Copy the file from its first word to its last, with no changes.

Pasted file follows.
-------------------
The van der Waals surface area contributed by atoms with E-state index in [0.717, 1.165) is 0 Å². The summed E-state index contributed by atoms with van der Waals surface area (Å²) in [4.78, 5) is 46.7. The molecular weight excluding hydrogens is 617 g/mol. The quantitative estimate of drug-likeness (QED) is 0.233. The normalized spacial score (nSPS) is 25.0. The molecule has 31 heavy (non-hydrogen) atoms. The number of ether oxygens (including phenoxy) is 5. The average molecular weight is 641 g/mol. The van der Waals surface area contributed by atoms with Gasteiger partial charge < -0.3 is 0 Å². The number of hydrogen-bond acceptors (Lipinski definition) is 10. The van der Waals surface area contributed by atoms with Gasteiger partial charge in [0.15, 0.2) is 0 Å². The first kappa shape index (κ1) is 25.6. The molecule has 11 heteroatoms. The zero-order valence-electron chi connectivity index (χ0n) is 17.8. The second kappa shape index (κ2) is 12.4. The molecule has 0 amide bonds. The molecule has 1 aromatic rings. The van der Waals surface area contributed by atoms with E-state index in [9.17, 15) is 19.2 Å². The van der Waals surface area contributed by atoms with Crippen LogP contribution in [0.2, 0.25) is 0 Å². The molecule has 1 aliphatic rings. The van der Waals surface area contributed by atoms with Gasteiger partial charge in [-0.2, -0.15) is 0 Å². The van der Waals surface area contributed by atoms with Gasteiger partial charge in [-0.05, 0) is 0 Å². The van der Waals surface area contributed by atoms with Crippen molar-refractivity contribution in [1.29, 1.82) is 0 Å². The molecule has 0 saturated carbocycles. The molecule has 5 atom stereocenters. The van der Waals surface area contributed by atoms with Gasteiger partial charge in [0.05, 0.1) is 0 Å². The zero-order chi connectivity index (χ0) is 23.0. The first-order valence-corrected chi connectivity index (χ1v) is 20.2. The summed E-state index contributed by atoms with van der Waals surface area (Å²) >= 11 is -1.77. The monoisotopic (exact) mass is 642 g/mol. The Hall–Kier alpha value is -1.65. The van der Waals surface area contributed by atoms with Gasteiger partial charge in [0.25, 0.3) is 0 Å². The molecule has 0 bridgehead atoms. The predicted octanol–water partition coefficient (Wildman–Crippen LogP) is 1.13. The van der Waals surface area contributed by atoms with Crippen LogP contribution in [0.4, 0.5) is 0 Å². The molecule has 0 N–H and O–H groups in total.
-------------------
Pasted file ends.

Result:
The van der Waals surface area contributed by atoms with E-state index in [0.717, 1.165) is 0 Å². The summed E-state index contributed by atoms with van der Waals surface area (Å²) in [4.78, 5) is 46.7. The molecular weight excluding hydrogens is 617 g/mol. The quantitative estimate of drug-likeness (QED) is 0.233. The normalized spacial score (nSPS) is 25.0. The molecule has 31 heavy (non-hydrogen) atoms. The number of ether oxygens (including phenoxy) is 5. The average molecular weight is 641 g/mol. The van der Waals surface area contributed by atoms with Gasteiger partial charge < -0.3 is 0 Å². The number of hydrogen-bond acceptors (Lipinski definition) is 10. The van der Waals surface area contributed by atoms with Gasteiger partial charge in [0.15, 0.2) is 0 Å². The first kappa shape index (κ1) is 25.6. The molecule has 11 heteroatoms. The zero-order valence-electron chi connectivity index (χ0n) is 17.8. The second kappa shape index (κ2) is 12.4. The molecule has 0 amide bonds. The molecule has 1 aromatic rings. The van der Waals surface area contributed by atoms with E-state index in [9.17, 15) is 19.2 Å². The van der Waals surface area contributed by atoms with Crippen LogP contribution in [0.2, 0.25) is 0 Å². The molecule has 1 aliphatic rings. The van der Waals surface area contributed by atoms with Gasteiger partial charge in [-0.2, -0.15) is 0 Å². The van der Waals surface area contributed by atoms with Gasteiger partial charge in [-0.05, 0) is 0 Å². The van der Waals surface area contributed by atoms with Crippen molar-refractivity contribution in [1.29, 1.82) is 0 Å². The molecule has 0 saturated carbocycles. The molecule has 5 atom stereocenters. The van der Waals surface area contributed by atoms with Gasteiger partial charge in [0.05, 0.1) is 0 Å². The zero-order chi connectivity index (χ0) is 23.0. The first-order valence-corrected chi connectivity index (χ1v) is 20.2. The summed E-state index contributed by atoms with van der Waals surface area (Å²) >= 11 is -1.77. The monoisotopic (exact) mass is 642 g/mol. The Hall–Kier alpha value is -1.65. The van der Waals surface area contributed by atoms with Gasteiger partial charge in [0.25, 0.3) is 0 Å². The molecule has 0 bridgehead atoms. The predicted octanol–water partition coefficient (Wildman–Crippen LogP) is 1.13. The van der Waals surface area contributed by atoms with Crippen LogP contribution in [0.4, 0.5) is 0 Å². The molecule has 0 N–H and O–H groups in total.